Even prior to withdrawing its troops from Israel
in 1948, the British government realized the partition of the country and the establishment of the State of Israel would result in a war - that the Arabs would lose, according to declassified UK government documents published Friday by The Guardian.
Another document from 1946 states that "the Jewish public in Israel supports terrorism, in light of British policy."
According to the British newspaper, various Colonial Office reports paint a picture of increasing "terrorist acts" by the Jews, and the external pressure from the US, the UN and the Zionist
movement to divide the country. In addition, the documents criticize British Mandate officials who were concerned with "how to allocate between them two Rolls-Royces and a Daimler" during the tense times.
Colonial Secretary George Hall was told "The Jewish public … endorsed the attitude of its leaders that terrorism is a natural consequence of the general policy of His Majesty's Government." This included the illegal infiltration of Jews into Palestine.
Another document quoted a British official who, in a report to London in October 1946, more than a year before the UN vote over the partition plan, said that "Arab
leaders appear to be still disposed to defer active opposition so long as a chance of a political decision acceptable to Arab interests exists."
Jewish victories. Operation Hiram in War of Independence (Photo: GPO)
"There is a real danger lest any further Jewish provocation
may result in isolated acts of retaliation spreading inevitably to wider Arab-Jewish clashes," the report read.
Papers also reveal that moderate Jewish leaders were afraid to be seen as "Quislings," after the Norwegian Nazi-collaborating leader whose name became synonymous with treason. Pressure by the Zionist lobby in America is cited as another instigating factor for the Jews.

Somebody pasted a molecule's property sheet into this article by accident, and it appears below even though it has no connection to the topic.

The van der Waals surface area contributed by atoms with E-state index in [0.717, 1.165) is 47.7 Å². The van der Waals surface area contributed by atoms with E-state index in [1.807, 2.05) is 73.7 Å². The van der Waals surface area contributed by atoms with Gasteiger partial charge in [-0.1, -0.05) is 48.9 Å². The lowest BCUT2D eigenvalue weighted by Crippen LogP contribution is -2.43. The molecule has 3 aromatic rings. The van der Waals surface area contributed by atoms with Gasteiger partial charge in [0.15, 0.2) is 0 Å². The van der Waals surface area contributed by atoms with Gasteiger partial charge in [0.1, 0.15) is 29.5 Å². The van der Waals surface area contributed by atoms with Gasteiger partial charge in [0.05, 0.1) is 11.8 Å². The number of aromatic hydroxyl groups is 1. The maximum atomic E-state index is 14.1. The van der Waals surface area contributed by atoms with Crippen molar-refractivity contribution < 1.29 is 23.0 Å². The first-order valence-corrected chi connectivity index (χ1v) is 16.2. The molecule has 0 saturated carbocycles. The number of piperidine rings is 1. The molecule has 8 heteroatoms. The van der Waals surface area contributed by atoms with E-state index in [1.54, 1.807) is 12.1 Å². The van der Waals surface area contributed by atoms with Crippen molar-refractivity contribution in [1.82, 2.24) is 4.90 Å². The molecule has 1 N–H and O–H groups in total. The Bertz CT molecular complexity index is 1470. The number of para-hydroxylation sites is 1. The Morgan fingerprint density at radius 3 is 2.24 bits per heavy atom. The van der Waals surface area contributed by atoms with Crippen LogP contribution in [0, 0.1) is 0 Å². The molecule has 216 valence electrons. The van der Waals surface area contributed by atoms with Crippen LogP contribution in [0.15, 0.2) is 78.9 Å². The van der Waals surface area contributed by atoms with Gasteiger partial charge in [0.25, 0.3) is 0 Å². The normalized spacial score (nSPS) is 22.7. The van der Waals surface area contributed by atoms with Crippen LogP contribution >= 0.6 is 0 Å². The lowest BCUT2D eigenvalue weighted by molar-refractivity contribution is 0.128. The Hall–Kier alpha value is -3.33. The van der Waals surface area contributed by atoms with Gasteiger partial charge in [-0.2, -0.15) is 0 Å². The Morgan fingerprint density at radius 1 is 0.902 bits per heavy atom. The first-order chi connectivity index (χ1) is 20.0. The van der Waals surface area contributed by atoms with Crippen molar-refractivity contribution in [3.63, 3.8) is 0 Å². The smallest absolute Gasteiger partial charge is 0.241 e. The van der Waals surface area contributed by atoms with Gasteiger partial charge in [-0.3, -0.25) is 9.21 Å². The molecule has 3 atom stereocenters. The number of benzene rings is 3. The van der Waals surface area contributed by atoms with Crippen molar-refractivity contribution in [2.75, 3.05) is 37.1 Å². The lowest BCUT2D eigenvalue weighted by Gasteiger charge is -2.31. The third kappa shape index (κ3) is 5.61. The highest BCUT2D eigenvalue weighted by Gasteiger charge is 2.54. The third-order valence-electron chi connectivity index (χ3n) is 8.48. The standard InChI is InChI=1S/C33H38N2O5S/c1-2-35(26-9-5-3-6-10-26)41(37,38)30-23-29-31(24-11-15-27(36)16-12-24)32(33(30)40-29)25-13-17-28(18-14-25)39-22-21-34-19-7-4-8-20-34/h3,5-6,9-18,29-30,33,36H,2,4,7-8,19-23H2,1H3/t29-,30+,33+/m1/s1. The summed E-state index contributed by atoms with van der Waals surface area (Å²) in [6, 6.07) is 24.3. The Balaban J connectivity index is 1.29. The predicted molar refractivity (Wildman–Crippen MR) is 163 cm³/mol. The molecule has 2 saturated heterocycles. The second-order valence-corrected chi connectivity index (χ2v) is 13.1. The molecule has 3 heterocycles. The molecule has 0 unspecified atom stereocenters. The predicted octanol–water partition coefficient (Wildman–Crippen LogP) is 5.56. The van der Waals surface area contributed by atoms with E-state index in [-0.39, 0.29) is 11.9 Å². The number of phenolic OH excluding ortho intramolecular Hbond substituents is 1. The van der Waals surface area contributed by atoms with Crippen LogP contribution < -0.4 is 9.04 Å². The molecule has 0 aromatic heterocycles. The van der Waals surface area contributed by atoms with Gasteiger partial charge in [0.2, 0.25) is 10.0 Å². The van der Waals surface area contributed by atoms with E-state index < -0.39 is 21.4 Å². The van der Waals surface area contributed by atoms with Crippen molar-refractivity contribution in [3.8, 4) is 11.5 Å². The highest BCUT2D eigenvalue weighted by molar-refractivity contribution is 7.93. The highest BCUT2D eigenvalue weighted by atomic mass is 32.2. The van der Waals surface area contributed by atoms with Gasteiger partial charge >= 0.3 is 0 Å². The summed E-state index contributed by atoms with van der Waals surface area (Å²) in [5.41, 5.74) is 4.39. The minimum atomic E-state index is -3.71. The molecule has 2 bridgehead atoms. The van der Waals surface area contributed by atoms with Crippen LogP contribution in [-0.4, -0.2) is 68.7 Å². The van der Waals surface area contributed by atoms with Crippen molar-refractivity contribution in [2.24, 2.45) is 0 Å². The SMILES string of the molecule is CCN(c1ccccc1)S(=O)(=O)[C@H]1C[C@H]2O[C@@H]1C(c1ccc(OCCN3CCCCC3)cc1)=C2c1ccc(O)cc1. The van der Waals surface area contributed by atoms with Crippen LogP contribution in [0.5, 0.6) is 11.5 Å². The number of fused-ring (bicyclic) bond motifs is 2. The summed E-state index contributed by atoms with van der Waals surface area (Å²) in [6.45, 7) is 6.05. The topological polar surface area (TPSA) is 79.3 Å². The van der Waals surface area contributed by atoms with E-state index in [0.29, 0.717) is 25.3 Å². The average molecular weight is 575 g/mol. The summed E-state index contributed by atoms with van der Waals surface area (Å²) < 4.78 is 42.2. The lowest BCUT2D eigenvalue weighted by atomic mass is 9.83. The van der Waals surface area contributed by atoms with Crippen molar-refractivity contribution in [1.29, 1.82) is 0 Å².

Arab Legion soldier. 'Arabs fleeing by the dozens' (Photo: AFP)
A report written in early 1948, as the war for Israel broke out, read "Jewish victories … have reduced Arab morale to zero and, following the cowardly example of their inept leaders, they are fleeing from the mixed areas in their thousands. It is now obvious that the only hope of regaining their position lies in the regular armies of the Arab states."
The Guardian described the papers a having "a remarkable contemporary resonance." Thus, according to the British newspaper, a wartime report intended for British intelligence officials said Arab nationalism
had a "double nature … a rational constructive movement receptive of western influence and help and an emotional movement of revolt against the west."
The report concluded by saying "The conflict between these two tendencies will be decided in the present generation. The first aim of the policy of the western powers must be to prevent the triumph of the second tendency."
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